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Few-Shot Information Operation Detection Using Active Learning Approach


Alizadeh, Meysam; Shapiro, Jacob N (2023). Few-Shot Information Operation Detection Using Active Learning Approach. In: Thomson, Robert L; Al-khateeb, Samer; Burger, Annetta; Park, Patrick; Pyke, Aryn A. Social, Cultural, and Behavioral Modeling. 16th International Conference, SBP-BRiMS 2023, Pittsburgh, PA, USA, September 20–22, 2023, Proceedings. Cham: Springer, 253-262.

Abstract

Previous research suggested that supervised machine learning can be utilized to detect information operations (IO) on social media. Most of the related research assumes that the new data will always be available in the exact timing that models set to be updated. In practice, however, the detection and attribution of IO accounts is time-consuming. There is thus a mismatch between the performance assessment procedures in existing work and the real-world problem they seek to solve. We bridge this gap by demonstrating how active learning approaches can extend the application of classifiers by reducing their dependence on new data. We evaluate the performance of an existing classifier when it gets updated according to five active learning strategies. Using state-sponsored information operation Twitter data, the results show that if querying from Twitter is possible, the best active learning strategy requires 5–10 times less tweets than the original model while only showing 1–3% reduction in the average monthly F1 scores across countries and prediction tasks. If querying from Twitter is not possible, the corresponding active learning strategy requires 5–10 times less tweets while showing 1–9% reduction in the average monthly F1 scores. Depending on the country, a hand-full to few hundred new ground-truth examples would suffice to achieve a reasonable performance.

Abstract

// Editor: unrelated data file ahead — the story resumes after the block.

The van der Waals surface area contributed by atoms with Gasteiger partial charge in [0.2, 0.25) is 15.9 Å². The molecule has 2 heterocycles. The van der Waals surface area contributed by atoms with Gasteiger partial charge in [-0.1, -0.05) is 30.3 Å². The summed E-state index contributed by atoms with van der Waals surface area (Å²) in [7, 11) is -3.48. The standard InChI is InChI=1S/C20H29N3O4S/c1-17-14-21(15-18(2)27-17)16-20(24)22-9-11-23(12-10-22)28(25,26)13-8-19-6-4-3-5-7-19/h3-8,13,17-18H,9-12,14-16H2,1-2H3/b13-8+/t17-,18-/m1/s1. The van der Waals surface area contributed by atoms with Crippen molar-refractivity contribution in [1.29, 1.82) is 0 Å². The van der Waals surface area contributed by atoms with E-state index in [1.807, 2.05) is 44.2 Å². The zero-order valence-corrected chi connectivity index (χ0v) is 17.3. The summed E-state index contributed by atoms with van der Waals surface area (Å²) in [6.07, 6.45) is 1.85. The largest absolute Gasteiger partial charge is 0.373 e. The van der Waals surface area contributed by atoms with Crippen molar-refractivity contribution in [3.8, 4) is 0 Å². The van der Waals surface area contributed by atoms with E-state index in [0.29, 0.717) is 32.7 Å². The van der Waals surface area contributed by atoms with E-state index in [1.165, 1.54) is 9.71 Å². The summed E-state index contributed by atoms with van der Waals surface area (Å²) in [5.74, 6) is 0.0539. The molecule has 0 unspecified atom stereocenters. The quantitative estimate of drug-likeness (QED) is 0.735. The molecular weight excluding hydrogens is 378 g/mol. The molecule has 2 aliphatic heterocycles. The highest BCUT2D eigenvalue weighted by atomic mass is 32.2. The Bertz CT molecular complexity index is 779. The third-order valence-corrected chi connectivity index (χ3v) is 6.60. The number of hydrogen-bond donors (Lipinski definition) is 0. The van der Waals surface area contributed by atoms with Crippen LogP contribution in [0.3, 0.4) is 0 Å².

Previous research suggested that supervised machine learning can be utilized to detect information operations (IO) on social media. Most of the related research assumes that the new data will always be available in the exact timing that models set to be updated. In practice, however, the detection and attribution of IO accounts is time-consuming. There is thus a mismatch between the performance assessment procedures in existing work and the real-world problem they seek to solve. We bridge this gap by demonstrating how active learning approaches can extend the application of classifiers by reducing their dependence on new data. We evaluate the performance of an existing classifier when it gets updated according to five active learning strategies. Using state-sponsored information operation Twitter data, the results show that if querying from Twitter is possible, the best active learning strategy requires 5–10 times less tweets than the original model while only showing 1–3% reduction in the average monthly F1 scores across countries and prediction tasks. If querying from Twitter is not possible, the corresponding active learning strategy requires 5–10 times less tweets while showing 1–9% reduction in the average monthly F1 scores. Depending on the country, a hand-full to few hundred new ground-truth examples would suffice to achieve a reasonable performance.

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Additional indexing

Item Type:Book Section, refereed, original work
Communities & Collections:06 Faculty of Arts > Institute of Political Science
Dewey Decimal Classification:320 Political science
Scopus Subject Areas:Physical Sciences > Theoretical Computer Science
Physical Sciences > General Computer Science
Uncontrolled Keywords:Information operation, Active learning, Text classification
Language:English
Date:2023
Deposited On:04 Jan 2024 10:45
Last Modified:07 Mar 2024 04:50
Publisher:Springer
Series Name:Lecture Notes in Computer Science
ISSN:0302-9743
ISBN:9783031431289
OA Status:Closed
Publisher DOI:https://doi.org/10.1007/978-3-031-43129-6_25
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